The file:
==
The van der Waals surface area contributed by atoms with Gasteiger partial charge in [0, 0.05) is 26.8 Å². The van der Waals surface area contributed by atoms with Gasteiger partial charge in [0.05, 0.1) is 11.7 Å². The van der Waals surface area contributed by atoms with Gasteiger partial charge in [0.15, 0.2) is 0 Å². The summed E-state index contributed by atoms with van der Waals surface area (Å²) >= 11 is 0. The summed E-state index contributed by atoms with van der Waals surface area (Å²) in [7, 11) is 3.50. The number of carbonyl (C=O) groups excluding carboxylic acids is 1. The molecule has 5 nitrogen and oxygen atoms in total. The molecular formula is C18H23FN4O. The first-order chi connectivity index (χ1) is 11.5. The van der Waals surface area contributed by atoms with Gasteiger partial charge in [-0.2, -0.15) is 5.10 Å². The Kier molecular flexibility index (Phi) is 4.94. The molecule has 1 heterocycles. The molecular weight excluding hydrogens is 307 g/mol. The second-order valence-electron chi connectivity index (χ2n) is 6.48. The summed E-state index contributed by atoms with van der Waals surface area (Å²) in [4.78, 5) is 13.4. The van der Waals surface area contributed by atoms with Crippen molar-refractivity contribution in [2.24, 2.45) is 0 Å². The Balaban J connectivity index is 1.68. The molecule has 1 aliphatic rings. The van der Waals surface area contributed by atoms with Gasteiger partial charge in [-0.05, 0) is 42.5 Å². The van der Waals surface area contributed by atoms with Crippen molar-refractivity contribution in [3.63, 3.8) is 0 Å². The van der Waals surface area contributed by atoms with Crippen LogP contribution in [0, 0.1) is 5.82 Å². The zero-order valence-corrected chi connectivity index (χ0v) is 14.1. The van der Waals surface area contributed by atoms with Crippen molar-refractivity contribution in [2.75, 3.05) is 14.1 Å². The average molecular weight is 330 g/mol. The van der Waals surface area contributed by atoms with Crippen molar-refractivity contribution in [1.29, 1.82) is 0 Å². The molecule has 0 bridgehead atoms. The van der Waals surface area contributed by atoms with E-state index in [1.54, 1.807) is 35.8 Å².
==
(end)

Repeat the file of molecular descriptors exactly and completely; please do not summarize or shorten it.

The van der Waals surface area contributed by atoms with Gasteiger partial charge in [0, 0.05) is 26.8 Å². The van der Waals surface area contributed by atoms with Gasteiger partial charge in [0.05, 0.1) is 11.7 Å². The van der Waals surface area contributed by atoms with Gasteiger partial charge in [0.15, 0.2) is 0 Å². The summed E-state index contributed by atoms with van der Waals surface area (Å²) >= 11 is 0. The summed E-state index contributed by atoms with van der Waals surface area (Å²) in [7, 11) is 3.50. The number of carbonyl (C=O) groups excluding carboxylic acids is 1. The molecule has 5 nitrogen and oxygen atoms in total. The molecular formula is C18H23FN4O. The first-order chi connectivity index (χ1) is 11.5. The van der Waals surface area contributed by atoms with Gasteiger partial charge in [-0.2, -0.15) is 5.10 Å². The Kier molecular flexibility index (Phi) is 4.94. The molecule has 1 heterocycles. The molecular weight excluding hydrogens is 307 g/mol. The second-order valence-electron chi connectivity index (χ2n) is 6.48. The summed E-state index contributed by atoms with van der Waals surface area (Å²) in [4.78, 5) is 13.4. The van der Waals surface area contributed by atoms with Crippen molar-refractivity contribution in [2.24, 2.45) is 0 Å². The Balaban J connectivity index is 1.68. The molecule has 1 aliphatic rings. The van der Waals surface area contributed by atoms with Gasteiger partial charge in [-0.05, 0) is 42.5 Å². The van der Waals surface area contributed by atoms with Crippen molar-refractivity contribution in [3.63, 3.8) is 0 Å². The van der Waals surface area contributed by atoms with Crippen LogP contribution in [0, 0.1) is 5.82 Å². The zero-order valence-corrected chi connectivity index (χ0v) is 14.1. The van der Waals surface area contributed by atoms with Crippen molar-refractivity contribution in [2.75, 3.05) is 14.1 Å². The average molecular weight is 330 g/mol. The van der Waals surface area contributed by atoms with Crippen molar-refractivity contribution in [1.29, 1.82) is 0 Å². The molecule has 0 bridgehead atoms. The van der Waals surface area contributed by atoms with E-state index in [1.54, 1.807) is 35.8 Å².